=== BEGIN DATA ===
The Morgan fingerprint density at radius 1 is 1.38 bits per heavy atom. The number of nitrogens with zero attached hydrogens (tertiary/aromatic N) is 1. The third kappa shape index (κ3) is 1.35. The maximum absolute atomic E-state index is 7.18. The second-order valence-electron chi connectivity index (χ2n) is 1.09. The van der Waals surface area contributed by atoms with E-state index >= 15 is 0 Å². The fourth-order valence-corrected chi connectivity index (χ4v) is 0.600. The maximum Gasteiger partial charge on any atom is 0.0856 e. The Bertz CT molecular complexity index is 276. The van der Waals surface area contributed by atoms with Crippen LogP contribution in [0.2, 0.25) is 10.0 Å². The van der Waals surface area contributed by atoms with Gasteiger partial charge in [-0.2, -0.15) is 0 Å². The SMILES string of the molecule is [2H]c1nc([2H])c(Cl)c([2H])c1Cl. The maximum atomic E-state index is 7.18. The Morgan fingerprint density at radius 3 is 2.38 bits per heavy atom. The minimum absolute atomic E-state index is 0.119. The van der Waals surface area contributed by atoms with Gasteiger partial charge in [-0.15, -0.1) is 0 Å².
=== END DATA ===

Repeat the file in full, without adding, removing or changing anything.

The Morgan fingerprint density at radius 1 is 1.38 bits per heavy atom. The number of nitrogens with zero attached hydrogens (tertiary/aromatic N) is 1. The third kappa shape index (κ3) is 1.35. The maximum absolute atomic E-state index is 7.18. The second-order valence-electron chi connectivity index (χ2n) is 1.09. The van der Waals surface area contributed by atoms with E-state index >= 15 is 0 Å². The fourth-order valence-corrected chi connectivity index (χ4v) is 0.600. The maximum Gasteiger partial charge on any atom is 0.0856 e. The Bertz CT molecular complexity index is 276. The van der Waals surface area contributed by atoms with Crippen LogP contribution in [0.2, 0.25) is 10.0 Å². The van der Waals surface area contributed by atoms with Gasteiger partial charge in [-0.2, -0.15) is 0 Å². The SMILES string of the molecule is [2H]c1nc([2H])c(Cl)c([2H])c1Cl. The maximum atomic E-state index is 7.18. The Morgan fingerprint density at radius 3 is 2.38 bits per heavy atom. The minimum absolute atomic E-state index is 0.119. The van der Waals surface area contributed by atoms with Gasteiger partial charge in [-0.15, -0.1) is 0 Å².